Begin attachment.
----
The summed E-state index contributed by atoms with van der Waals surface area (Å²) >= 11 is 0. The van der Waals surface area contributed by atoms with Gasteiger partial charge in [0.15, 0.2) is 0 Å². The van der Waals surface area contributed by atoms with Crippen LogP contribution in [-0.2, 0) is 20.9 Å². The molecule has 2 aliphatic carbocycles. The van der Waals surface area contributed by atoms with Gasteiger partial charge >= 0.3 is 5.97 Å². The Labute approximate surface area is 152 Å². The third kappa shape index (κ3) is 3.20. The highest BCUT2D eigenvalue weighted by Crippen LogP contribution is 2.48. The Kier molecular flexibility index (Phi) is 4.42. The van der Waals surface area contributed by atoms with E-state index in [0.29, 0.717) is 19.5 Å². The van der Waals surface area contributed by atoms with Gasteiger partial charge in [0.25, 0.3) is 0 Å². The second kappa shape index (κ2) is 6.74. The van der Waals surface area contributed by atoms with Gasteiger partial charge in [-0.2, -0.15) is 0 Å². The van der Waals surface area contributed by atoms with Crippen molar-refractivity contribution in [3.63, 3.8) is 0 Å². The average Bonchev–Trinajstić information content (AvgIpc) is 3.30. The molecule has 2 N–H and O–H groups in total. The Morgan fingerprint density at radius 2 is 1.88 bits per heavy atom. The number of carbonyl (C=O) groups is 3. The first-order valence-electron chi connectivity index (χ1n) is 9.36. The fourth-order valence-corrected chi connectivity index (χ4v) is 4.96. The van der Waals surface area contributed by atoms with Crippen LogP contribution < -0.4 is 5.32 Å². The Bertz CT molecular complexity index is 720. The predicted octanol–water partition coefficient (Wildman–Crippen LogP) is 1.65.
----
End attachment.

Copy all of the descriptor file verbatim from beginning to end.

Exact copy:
The summed E-state index contributed by atoms with van der Waals surface area (Å²) >= 11 is 0. The van der Waals surface area contributed by atoms with Gasteiger partial charge in [0.15, 0.2) is 0 Å². The van der Waals surface area contributed by atoms with Crippen LogP contribution in [-0.2, 0) is 20.9 Å². The molecule has 2 aliphatic carbocycles. The van der Waals surface area contributed by atoms with Gasteiger partial charge >= 0.3 is 5.97 Å². The Labute approximate surface area is 152 Å². The third kappa shape index (κ3) is 3.20. The highest BCUT2D eigenvalue weighted by Crippen LogP contribution is 2.48. The Kier molecular flexibility index (Phi) is 4.42. The van der Waals surface area contributed by atoms with E-state index in [0.29, 0.717) is 19.5 Å². The van der Waals surface area contributed by atoms with Gasteiger partial charge in [0.25, 0.3) is 0 Å². The second kappa shape index (κ2) is 6.74. The van der Waals surface area contributed by atoms with Gasteiger partial charge in [-0.2, -0.15) is 0 Å². The van der Waals surface area contributed by atoms with Crippen molar-refractivity contribution in [3.63, 3.8) is 0 Å². The average Bonchev–Trinajstić information content (AvgIpc) is 3.30. The molecule has 2 N–H and O–H groups in total. The Morgan fingerprint density at radius 2 is 1.88 bits per heavy atom. The number of carbonyl (C=O) groups is 3. The first-order valence-electron chi connectivity index (χ1n) is 9.36. The fourth-order valence-corrected chi connectivity index (χ4v) is 4.96. The van der Waals surface area contributed by atoms with Crippen LogP contribution < -0.4 is 5.32 Å². The Bertz CT molecular complexity index is 720. The predicted octanol–water partition coefficient (Wildman–Crippen LogP) is 1.65.